College principals from County Durham and Darlington were in Parliament today to lobby MPs for more funding to address skills shortages holding back much needed economic growth.
They joined further education leaders from across the country taking part in a day of action led by the Association of Colleges (AoC), Association of Employment and Learning Providers and City & Guilds under the banner of the Future Skills Coalition.
The ‘Mind the Skills Gap’ campaign says that without increased investment in further education we will not be able to fill the skills gaps in key areas of the economy and deliver the labour market the country needs.
The AoC said long-term cuts in further education funding have contributed to a skills shortage which is hampering efforts to spark economic growth in key sectors including digital, health, energy and construction. It is calling for an extra £400m for colleges next year in the Chancellor’s Spring Statement on March 15 to address this.
In a joint report from the Open University and British Chambers of Commerce last year, 78% of organisations reported reduced output, profitability or growth due to skills shortages.
But this comes at a time when participation in adult education is falling, from 4.4m in 2003-04 to 1.5m in 2019-20, meaning millions fewer people are upskilling and retraining.
In its 2021 annual report for education, the Institute of Fiscal Studies said: “Further education colleges and sixth forms have seen the largest falls in per-pupil funding of any sector of the education system since 2010–11. Funding per student aged 16–18 in further education and sixth form colleges fell by 14% in real terms between 2010–11 and 2019–20.”
Total spending on adult skills and apprenticeships is set to increase by 22% between 2019 and 2024 as a result of £900m in extra funding announced in the 2021 Spending Review. But the AoC says this only reverses a fraction of past cuts; total adult skills spending will still be 22% below 2009 levels.
To support the sector to address skills shortages, the Future Skills Coalition is calling for:
- A right to lifelong learning – that would help reverse the historic and damaging decline in the number of adults upskilling, retraining and filling vacancies in key skills shortage areas.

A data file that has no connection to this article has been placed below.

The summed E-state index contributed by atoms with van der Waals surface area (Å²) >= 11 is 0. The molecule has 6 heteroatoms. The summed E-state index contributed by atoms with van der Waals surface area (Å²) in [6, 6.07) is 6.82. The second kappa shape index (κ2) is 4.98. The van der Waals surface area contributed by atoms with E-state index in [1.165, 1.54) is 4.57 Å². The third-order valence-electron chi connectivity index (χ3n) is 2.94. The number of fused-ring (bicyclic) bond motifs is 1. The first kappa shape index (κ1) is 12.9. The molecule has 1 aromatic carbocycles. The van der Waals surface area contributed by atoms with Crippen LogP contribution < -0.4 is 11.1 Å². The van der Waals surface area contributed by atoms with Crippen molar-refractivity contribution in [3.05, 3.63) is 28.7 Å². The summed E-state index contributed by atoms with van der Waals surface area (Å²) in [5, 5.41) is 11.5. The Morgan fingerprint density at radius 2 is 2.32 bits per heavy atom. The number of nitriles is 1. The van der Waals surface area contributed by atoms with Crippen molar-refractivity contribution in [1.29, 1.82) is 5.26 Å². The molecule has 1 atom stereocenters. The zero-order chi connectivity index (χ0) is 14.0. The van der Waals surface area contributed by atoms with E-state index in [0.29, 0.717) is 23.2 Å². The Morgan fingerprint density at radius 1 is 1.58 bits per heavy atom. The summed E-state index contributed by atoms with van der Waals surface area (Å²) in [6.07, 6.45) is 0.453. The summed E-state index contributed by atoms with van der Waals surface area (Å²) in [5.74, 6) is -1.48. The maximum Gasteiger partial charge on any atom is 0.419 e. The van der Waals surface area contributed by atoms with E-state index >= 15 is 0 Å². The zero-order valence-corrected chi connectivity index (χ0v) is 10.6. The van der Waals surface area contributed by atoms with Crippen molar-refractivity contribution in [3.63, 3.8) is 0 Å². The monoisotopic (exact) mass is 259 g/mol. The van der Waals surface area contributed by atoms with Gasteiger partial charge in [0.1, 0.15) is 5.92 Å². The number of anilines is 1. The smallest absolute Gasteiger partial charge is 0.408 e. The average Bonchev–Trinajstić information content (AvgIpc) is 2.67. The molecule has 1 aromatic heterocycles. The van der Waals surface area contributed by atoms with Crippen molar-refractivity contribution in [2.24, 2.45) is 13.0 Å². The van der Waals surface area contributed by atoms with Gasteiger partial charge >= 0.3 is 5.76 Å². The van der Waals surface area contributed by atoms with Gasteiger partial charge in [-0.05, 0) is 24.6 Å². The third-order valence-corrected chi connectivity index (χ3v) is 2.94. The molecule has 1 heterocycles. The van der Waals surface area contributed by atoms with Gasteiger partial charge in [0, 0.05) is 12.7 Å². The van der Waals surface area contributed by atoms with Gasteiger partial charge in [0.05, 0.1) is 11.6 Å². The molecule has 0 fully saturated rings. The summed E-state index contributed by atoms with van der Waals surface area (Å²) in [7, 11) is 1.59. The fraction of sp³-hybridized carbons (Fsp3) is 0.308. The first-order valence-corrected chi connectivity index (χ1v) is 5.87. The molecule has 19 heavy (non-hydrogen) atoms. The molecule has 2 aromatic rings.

- Fair, accessible and effective funding – to ensure the further education sector has the resources to recruit the staff needed to teach subjects in key skills shortage areas.
- A national strategy to support local, inclusive growth – that would support colleges and other providers to meet skills shortages in their local economies.
Natalie Davison-Terranova, Principal and Chief Executive of Bishop Auckland College, and Kate Roe, Principal and Chief Executive of Darlington College, have been at Westminster today to support the campaign.
Natalie Davison-Terranova said: “Colleges are ready to play their part in the Government’s plans to grow the economy, but they need support and investment to be able to do that. All the industries where skills shortages are being felt most acutely are serviced by skills and qualifications colleges deliver.
“Investing in skills gives instant and long-term returns through higher productivity, helping employers find and develop productive workers and in turn delivering higher wages.”
Kate Roe added: “It was important to come to Westminster today to be part of the #mindtheskillsgap campaign. We have seen first-hand in Darlington how higher skills provided by our sector give both short and long term returns to the local economy.
“If we develop such skills we allow employers to become more productive, adapt to changing markets and innovate, which in turn delivers higher wages.”
For more information on the #MindThe SkillsGap campaign visit the AoC website.